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Long-term evaluation of the rise in legal age-of-sale of cigarettes from 16 to 18 in England: a trend analysis

Beard, E; Brown, J; Jackson, S; West, R; Anderson, W; Arnott, D; Shahab, L; (2020) Long-term evaluation of the rise in legal age-of-sale of cigarettes from 16 to 18 in England: a trend analysis. BMC Medicine , 18 , Article 85. 10.1186/s12916-020-01541-w. Green open access

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Abstract

OBJECTIVE: To assess the long-term impact of the increase in age-of-sale of cigarettes from 16 to 18 in England in October 2007. METHODS: Data were collected between November 2006 and September 2018 on 252,601 participants taking part in a nationally representative survey of adults aged 16+ in England, the Smoking Toolkit Study (STS). We assessed the impact of the introduction of the increase in age-of-sale on prevalence of ever smoking, current smoking, and quit attempts, among 16-17 year olds compared with 18-24 year olds. RESULTS: Following the increase in age-of-sale, there was a declining trend in ever smoking that was greater among 16-17 year olds than 18-24 year olds (OR 0.990 versus OR 0.993; p = 0.019). Data on current smoking were insensitive to detect a difference between the age groups in a step-level change or change in trend following the increase in age-of-sale (Bayes factors (BFs) 0.75 and 2.10). Data on quit attempts were also insensitive to detect a change in trend (BF 0.71), and despite a greater step-level decline among those aged 16-17 (OR 0.311 versus OR 0.547, p = 0.025), quit attempts remained higher among those aged 16-17. Secondary analysis indicated that post-policy change, trends in current and ever smoking were linear for 16-17 year olds but quadratic for 18-24 year olds (slowing decline). CONCLUSION: There is some evidence from an assessment of long-term trends in the Smoking Toolkit Study that the increase in legal age-of-sale of cigarettes in England was associated with a greater long-term decline in ever smoking among those aged 16-17 compared with those aged 18-24.

Type: Article
Title: Long-term evaluation of the rise in legal age-of-sale of cigarettes from 16 to 18 in England: a trend analysis
Location: England
Open access status: An open access version is available from UCL Discovery
DOI: 10.1186/s12916-020-01541-w
Publisher version: https://doi.org/10.1186/s12916-020-01541-w
Language: English
Additional information: This article is licensed under a Creative Commons Attribution 4.0 International License, which permits use, sharing, adaptation, distribution and reproduction in any medium or format, as long as you give appropriate credit to the original author(s) and the source, provide a link to the Creative Commons licence, and indicate if changes were made. The images or other third party material in this article are included in the article's Creative Commons licence, unless indicated otherwise in a credit line to the material. If material is not included in the article's Creative Commons licence and your intended use is not permitted by statutory regulation or exceeds the permitted use, you will need to obtain permission directly from the copyright holder. To view a copy of this licence, visit http://creativecommons.org/licenses/by/4.0/. The Creative Commons Public Domain Dedication waiver (http://creativecommons.org/publicdomain/zero/1.0/) applies to the data made available in this article, unless otherwise stated in a credit line to the data.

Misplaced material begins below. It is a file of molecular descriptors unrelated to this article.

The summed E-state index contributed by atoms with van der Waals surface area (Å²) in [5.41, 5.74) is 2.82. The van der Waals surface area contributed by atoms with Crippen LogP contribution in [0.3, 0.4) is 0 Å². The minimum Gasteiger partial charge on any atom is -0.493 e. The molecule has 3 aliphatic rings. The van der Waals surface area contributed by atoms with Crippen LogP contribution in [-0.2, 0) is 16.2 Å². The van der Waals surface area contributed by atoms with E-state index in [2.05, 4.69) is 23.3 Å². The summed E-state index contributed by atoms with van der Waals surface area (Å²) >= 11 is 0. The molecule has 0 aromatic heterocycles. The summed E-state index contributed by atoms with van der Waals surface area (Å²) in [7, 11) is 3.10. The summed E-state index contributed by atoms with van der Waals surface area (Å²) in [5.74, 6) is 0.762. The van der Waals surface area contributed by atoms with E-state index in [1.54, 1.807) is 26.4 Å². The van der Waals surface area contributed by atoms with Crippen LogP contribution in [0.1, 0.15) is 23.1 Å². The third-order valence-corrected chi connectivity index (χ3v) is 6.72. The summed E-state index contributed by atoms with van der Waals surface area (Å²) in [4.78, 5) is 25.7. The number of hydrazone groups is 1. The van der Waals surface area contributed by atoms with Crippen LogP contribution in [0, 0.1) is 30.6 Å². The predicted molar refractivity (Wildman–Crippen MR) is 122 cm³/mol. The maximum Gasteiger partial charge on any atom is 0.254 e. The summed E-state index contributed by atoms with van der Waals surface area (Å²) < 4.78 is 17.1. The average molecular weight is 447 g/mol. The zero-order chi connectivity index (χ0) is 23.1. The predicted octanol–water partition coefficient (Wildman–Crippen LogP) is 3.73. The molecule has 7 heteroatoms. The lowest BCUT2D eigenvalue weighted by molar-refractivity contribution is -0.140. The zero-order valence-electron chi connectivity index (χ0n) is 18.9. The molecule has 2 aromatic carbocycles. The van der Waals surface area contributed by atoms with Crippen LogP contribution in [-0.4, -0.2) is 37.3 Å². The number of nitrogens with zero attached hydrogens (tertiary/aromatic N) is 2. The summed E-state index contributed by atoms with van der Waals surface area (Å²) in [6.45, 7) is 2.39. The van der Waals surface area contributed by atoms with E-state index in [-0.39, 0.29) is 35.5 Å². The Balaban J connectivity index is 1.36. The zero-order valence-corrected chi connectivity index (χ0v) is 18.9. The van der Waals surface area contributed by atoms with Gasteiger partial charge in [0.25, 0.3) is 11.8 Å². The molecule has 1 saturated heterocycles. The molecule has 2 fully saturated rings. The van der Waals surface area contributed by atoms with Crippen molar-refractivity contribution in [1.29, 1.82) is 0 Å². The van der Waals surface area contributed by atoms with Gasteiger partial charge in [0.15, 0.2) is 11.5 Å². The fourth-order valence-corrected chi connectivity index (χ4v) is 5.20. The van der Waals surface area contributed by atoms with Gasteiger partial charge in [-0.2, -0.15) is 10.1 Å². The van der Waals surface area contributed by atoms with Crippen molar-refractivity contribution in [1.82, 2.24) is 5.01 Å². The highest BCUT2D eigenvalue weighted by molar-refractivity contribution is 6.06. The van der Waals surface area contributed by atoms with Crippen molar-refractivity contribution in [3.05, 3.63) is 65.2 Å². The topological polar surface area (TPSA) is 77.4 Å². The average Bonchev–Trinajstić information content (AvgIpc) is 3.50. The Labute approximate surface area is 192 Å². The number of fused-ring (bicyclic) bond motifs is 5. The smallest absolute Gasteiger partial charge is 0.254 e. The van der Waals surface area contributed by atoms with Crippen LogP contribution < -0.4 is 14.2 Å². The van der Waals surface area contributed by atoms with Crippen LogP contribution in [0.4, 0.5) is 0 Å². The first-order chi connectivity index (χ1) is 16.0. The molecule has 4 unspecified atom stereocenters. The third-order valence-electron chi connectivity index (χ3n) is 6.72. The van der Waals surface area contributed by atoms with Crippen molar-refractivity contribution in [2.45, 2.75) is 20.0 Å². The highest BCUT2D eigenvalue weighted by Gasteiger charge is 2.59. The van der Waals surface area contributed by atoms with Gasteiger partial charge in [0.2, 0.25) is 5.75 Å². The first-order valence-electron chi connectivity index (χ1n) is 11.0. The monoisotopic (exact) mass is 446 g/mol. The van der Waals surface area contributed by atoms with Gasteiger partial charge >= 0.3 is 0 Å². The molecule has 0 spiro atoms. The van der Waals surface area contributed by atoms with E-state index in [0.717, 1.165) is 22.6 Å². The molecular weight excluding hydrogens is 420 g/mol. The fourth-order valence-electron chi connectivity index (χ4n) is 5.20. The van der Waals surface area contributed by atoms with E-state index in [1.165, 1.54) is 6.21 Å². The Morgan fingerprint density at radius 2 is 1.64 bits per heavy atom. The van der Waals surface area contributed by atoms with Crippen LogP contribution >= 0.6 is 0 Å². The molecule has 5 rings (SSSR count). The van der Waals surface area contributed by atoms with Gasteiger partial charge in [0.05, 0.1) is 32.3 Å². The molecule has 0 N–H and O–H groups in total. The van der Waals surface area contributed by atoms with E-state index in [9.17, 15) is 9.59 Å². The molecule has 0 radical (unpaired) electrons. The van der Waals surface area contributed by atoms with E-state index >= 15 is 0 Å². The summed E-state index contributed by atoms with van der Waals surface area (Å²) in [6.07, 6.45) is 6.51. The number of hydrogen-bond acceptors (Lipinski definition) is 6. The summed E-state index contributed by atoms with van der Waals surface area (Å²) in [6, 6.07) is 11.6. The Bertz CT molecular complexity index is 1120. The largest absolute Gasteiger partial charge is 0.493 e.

Keywords: Age-of-sale, Smoking, Tobacco, Youth
UCL classification: UCL
UCL > Provost and Vice Provost Offices
UCL > Provost and Vice Provost Offices > School of Life and Medical Sciences
UCL > Provost and Vice Provost Offices > School of Life and Medical Sciences > Faculty of Brain Sciences
UCL > Provost and Vice Provost Offices > School of Life and Medical Sciences > Faculty of Brain Sciences > Div of Psychology and Lang Sciences
UCL > Provost and Vice Provost Offices > School of Life and Medical Sciences > Faculty of Brain Sciences > Div of Psychology and Lang Sciences > Clinical, Edu and Hlth Psychology
UCL > Provost and Vice Provost Offices > School of Life and Medical Sciences > Faculty of Population Health Sciences
UCL > Provost and Vice Provost Offices > School of Life and Medical Sciences > Faculty of Population Health Sciences > Institute of Epidemiology and Health
UCL > Provost and Vice Provost Offices > School of Life and Medical Sciences > Faculty of Population Health Sciences > Institute of Epidemiology and Health > Behavioural Science and Health
URI: https://discovery.ucl.ac.uk/id/eprint/10094941
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